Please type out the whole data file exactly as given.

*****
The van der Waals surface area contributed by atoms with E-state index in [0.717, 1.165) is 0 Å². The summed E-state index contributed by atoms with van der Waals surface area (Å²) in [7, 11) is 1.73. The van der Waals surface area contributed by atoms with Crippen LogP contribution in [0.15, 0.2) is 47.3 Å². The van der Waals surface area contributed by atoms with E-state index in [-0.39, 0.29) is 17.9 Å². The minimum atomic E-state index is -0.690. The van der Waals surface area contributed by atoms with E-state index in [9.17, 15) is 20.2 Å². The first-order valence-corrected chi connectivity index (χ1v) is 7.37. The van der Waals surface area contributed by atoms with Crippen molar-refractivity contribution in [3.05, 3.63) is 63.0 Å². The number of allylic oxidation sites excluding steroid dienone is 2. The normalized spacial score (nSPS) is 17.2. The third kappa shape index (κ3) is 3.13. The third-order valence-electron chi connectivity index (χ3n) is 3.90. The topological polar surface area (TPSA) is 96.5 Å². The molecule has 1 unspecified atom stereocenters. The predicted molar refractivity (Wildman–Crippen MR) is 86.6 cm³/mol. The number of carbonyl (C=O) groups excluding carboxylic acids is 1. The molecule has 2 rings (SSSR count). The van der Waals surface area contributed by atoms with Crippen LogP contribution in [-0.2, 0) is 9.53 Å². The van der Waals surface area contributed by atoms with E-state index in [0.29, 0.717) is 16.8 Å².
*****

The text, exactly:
The van der Waals surface area contributed by atoms with E-state index in [0.717, 1.165) is 0 Å². The summed E-state index contributed by atoms with van der Waals surface area (Å²) in [7, 11) is 1.73. The van der Waals surface area contributed by atoms with Crippen LogP contribution in [0.15, 0.2) is 47.3 Å². The van der Waals surface area contributed by atoms with E-state index in [-0.39, 0.29) is 17.9 Å². The minimum atomic E-state index is -0.690. The van der Waals surface area contributed by atoms with E-state index in [9.17, 15) is 20.2 Å². The first-order valence-corrected chi connectivity index (χ1v) is 7.37. The van der Waals surface area contributed by atoms with Crippen molar-refractivity contribution in [3.05, 3.63) is 63.0 Å². The number of allylic oxidation sites excluding steroid dienone is 2. The normalized spacial score (nSPS) is 17.2. The third kappa shape index (κ3) is 3.13. The third-order valence-electron chi connectivity index (χ3n) is 3.90. The topological polar surface area (TPSA) is 96.5 Å². The molecule has 1 unspecified atom stereocenters. The predicted molar refractivity (Wildman–Crippen MR) is 86.6 cm³/mol. The number of carbonyl (C=O) groups excluding carboxylic acids is 1. The molecule has 2 rings (SSSR count). The van der Waals surface area contributed by atoms with Crippen LogP contribution in [-0.2, 0) is 9.53 Å². The van der Waals surface area contributed by atoms with E-state index in [0.29, 0.717) is 16.8 Å².